Human Genetics

, Volume 112, Issue 1, pp 84–90

Novel types of COMP mutations and genotype-phenotype association in pseudoachondroplasia and multiple epiphyseal dysplasia

  • Akihiko Mabuchi
  • Noriyo Manabe
  • Nobuhiko Haga
  • Hiroshi Kitoh
  • Toshiyuki Ikeda
  • Hiroyuki Kawaji
  • Kazuya Tamai
  • Junichiro Hamada
  • Shigeru Nakamura
  • Nicola Brunetti-Pierri
  • Mamori Kimizuka
  • Yoshio Takatori
  • Kozo Nakamura
  • Gen Nishimura
  • Hirofumi Ohashi
  • Shiro Ikegawa
Original Investigation

DOI: 10.1007/s00439-002-0845-9

Cite this article as:
Mabuchi, A., Manabe, N., Haga, N. et al. Hum Genet (2003) 112: 84. doi:10.1007/s00439-002-0845-9

Abstract.

Mutations in the gene encoding cartilage oligomeric matrix protein (COMP) cause two skeletal dysplasias, pseudoachondroplasia (PSACH) and multiple epiphyseal dysplasia (MED). More than 40 mutations have been identified; however, genotype-phenotype relationships are not well delineated. Further, mutations other than in-frame insertion/deletions and substitutions have not been found, and currently known mutations are clustered within relatively small regions. Here we report the identification of nine novel and three recurrent COMP mutations in PSACH and MED patients. These include two novel types of mutations; the first, a gross deletion spanning an exon-intron junction, causes an exon deletion. The second, a frameshift mutation that results in a truncation of the C-terminal domain, is the first known truncating mutation in the COMP gene. The remaining mutations, other than a novel exon 18 mutation, affected highly conserved aspartate or cysteine residues in the calmodulin-like repeat (CLR) region. Genotype-phenotype analysis revealed a correlation between the position and type of mutations and the severity of short stature. Mutations in the seventh CLR produced more severe short stature compared with mutations elsewhere in the CLRs (P=0.0003) and elsewhere in the COMP gene (P=0.0007). Patients carrying mutations within the five-aspartates repeat (aa 469–473) in the seventh CLR were extremely short (below –6 SD). Patients with deletion mutations were significantly shorter than those with substitution mutations (P=0.0024). These findings expand the mutation spectrum of the COMP gene and highlight genotype-phenotype relationships, facilitating improved genetic diagnosis and analysis of COMP function in humans.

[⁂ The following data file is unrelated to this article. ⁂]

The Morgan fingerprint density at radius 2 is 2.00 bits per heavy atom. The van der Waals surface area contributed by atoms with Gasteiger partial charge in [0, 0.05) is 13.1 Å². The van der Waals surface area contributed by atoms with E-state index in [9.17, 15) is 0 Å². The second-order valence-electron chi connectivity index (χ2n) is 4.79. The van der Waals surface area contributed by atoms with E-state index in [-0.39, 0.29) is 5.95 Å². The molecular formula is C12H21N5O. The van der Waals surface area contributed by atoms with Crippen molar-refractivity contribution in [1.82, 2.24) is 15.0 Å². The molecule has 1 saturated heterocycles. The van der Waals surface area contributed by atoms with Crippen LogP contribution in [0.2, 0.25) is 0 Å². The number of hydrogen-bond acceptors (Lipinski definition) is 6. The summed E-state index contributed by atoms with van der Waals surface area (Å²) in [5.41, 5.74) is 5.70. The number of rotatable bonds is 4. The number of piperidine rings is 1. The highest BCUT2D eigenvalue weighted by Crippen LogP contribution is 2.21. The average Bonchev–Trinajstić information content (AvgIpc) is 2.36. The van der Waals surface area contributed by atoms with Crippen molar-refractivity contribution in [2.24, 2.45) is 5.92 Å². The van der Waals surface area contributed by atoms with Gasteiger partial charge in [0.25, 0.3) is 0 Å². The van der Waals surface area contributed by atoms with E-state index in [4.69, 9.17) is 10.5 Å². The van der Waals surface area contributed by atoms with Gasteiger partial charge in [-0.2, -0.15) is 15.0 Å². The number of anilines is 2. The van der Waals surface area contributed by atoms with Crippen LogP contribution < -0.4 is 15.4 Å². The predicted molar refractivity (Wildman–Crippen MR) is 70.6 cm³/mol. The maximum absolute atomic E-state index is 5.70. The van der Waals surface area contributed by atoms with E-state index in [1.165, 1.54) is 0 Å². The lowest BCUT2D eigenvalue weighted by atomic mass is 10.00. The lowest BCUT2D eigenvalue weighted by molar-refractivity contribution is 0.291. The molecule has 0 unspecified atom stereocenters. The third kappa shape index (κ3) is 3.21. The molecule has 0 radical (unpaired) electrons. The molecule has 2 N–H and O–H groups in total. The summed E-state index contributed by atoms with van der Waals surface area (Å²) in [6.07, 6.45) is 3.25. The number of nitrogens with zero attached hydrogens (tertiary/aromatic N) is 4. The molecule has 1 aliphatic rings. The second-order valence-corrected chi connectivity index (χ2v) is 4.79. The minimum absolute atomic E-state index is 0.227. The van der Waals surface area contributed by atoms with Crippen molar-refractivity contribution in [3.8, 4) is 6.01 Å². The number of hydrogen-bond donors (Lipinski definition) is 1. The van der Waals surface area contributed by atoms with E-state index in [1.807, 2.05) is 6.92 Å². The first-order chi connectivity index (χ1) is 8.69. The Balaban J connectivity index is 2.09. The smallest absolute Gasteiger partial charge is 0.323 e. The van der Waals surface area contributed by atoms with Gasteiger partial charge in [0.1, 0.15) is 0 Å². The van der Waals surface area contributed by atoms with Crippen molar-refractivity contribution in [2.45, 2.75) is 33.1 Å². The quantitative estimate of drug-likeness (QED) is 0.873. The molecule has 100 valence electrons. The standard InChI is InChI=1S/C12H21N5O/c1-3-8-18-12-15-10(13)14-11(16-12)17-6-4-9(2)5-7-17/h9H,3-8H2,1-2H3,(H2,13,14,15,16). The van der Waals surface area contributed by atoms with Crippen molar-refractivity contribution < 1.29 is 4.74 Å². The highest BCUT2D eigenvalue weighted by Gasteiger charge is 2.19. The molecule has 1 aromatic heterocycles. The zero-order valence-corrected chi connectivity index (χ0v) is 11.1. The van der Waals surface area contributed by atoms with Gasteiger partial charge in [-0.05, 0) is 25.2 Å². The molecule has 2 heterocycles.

Copyright information

© Springer-Verlag 2002

Authors and Affiliations

  • Akihiko Mabuchi
    • 1
  • Noriyo Manabe
    • 2
  • Nobuhiko Haga
    • 2
  • Hiroshi Kitoh
    • 4
  • Toshiyuki Ikeda
    • 1
  • Hiroyuki Kawaji
    • 5
  • Kazuya Tamai
    • 6
  • Junichiro Hamada
    • 6
  • Shigeru Nakamura
    • 7
  • Nicola Brunetti-Pierri
    • 8
  • Mamori Kimizuka
    • 9
  • Yoshio Takatori
    • 2
  • Kozo Nakamura
    • 2
  • Gen Nishimura
    • 3
  • Hirofumi Ohashi
    • 3
  • Shiro Ikegawa
    • 1
  1. 1.Laboratory for Bone and Joint Diseases, SNP Research Center, RIKEN, c/o Institute of Medical Science, University of Tokyo, 4-6-1 Shirokanedai, Minato-ku, Tokyo 108-8639, Japan
  2. 2.Department of Orthopaedic Surgery, The University of Tokyo, Tokyo, Japan
  3. 3.Japanese Skeletal Dysplasia Consortium, Japan
  4. 4.Department of Orthopaedic Surgery, Nagoya University School of Medicine, Nagoya, Aichi, Japan
  5. 5.Department of Orthopaedic Surgery, Sanyudo Hospital, Yonezawa, Yamagata, Japan
  6. 6.Department of Orthopedic Surgery, Dokkyo University School of Medicine, Shimotuga-gun, Saitama, Japan
  7. 7.Department of Orthopaedic Surgery, Teikyo University School of Medicine, Tokyo, Japan
  8. 8.Department of Pediatrics, "Federico II" University, Naples, Italy
  9. 9.Department of Orthopedics, National Rehabilitation Center for Disabled Children, Tokyo, Japan
  10. 10.Division of Medical Genetics, Saitama Children's Medical Center, Iwatsuki, Saitama, Japan